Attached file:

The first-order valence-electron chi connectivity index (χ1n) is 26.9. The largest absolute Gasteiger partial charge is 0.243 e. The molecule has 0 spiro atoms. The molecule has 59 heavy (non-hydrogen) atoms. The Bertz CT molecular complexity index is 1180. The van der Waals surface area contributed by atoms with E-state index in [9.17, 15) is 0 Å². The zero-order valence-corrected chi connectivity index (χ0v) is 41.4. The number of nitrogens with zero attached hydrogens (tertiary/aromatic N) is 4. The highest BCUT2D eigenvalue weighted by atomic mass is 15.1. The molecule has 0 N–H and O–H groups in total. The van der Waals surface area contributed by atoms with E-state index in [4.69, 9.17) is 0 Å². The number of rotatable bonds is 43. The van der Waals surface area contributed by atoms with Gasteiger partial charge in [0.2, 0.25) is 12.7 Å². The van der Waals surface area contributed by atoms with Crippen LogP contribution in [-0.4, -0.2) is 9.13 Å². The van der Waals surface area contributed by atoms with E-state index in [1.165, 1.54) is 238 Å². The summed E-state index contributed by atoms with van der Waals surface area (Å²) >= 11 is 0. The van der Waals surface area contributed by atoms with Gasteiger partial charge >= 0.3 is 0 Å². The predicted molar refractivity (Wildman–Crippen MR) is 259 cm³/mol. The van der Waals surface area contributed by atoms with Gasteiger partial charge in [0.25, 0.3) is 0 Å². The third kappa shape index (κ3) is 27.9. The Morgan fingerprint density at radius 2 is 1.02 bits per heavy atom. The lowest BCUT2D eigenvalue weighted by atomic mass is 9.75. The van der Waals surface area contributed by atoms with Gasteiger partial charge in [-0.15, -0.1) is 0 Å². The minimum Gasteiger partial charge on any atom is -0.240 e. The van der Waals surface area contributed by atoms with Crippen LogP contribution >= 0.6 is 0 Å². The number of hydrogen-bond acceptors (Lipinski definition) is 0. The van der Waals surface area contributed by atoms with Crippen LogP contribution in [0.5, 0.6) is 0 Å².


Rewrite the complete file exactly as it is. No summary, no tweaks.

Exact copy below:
The first-order valence-electron chi connectivity index (χ1n) is 26.9. The largest absolute Gasteiger partial charge is 0.243 e. The molecule has 0 spiro atoms. The molecule has 59 heavy (non-hydrogen) atoms. The Bertz CT molecular complexity index is 1180. The van der Waals surface area contributed by atoms with E-state index in [9.17, 15) is 0 Å². The zero-order valence-corrected chi connectivity index (χ0v) is 41.4. The number of nitrogens with zero attached hydrogens (tertiary/aromatic N) is 4. The highest BCUT2D eigenvalue weighted by atomic mass is 15.1. The molecule has 0 N–H and O–H groups in total. The van der Waals surface area contributed by atoms with E-state index in [4.69, 9.17) is 0 Å². The number of rotatable bonds is 43. The van der Waals surface area contributed by atoms with Gasteiger partial charge in [0.2, 0.25) is 12.7 Å². The van der Waals surface area contributed by atoms with Crippen LogP contribution in [-0.4, -0.2) is 9.13 Å². The van der Waals surface area contributed by atoms with E-state index in [1.165, 1.54) is 238 Å². The summed E-state index contributed by atoms with van der Waals surface area (Å²) >= 11 is 0. The van der Waals surface area contributed by atoms with Gasteiger partial charge >= 0.3 is 0 Å². The predicted molar refractivity (Wildman–Crippen MR) is 259 cm³/mol. The van der Waals surface area contributed by atoms with Gasteiger partial charge in [0.25, 0.3) is 0 Å². The third kappa shape index (κ3) is 27.9. The Morgan fingerprint density at radius 2 is 1.02 bits per heavy atom. The lowest BCUT2D eigenvalue weighted by atomic mass is 9.75. The van der Waals surface area contributed by atoms with Gasteiger partial charge in [-0.15, -0.1) is 0 Å². The minimum Gasteiger partial charge on any atom is -0.240 e. The van der Waals surface area contributed by atoms with Crippen LogP contribution >= 0.6 is 0 Å². The number of hydrogen-bond acceptors (Lipinski definition) is 0. The van der Waals surface area contributed by atoms with Crippen LogP contribution in [0.5, 0.6) is 0 Å².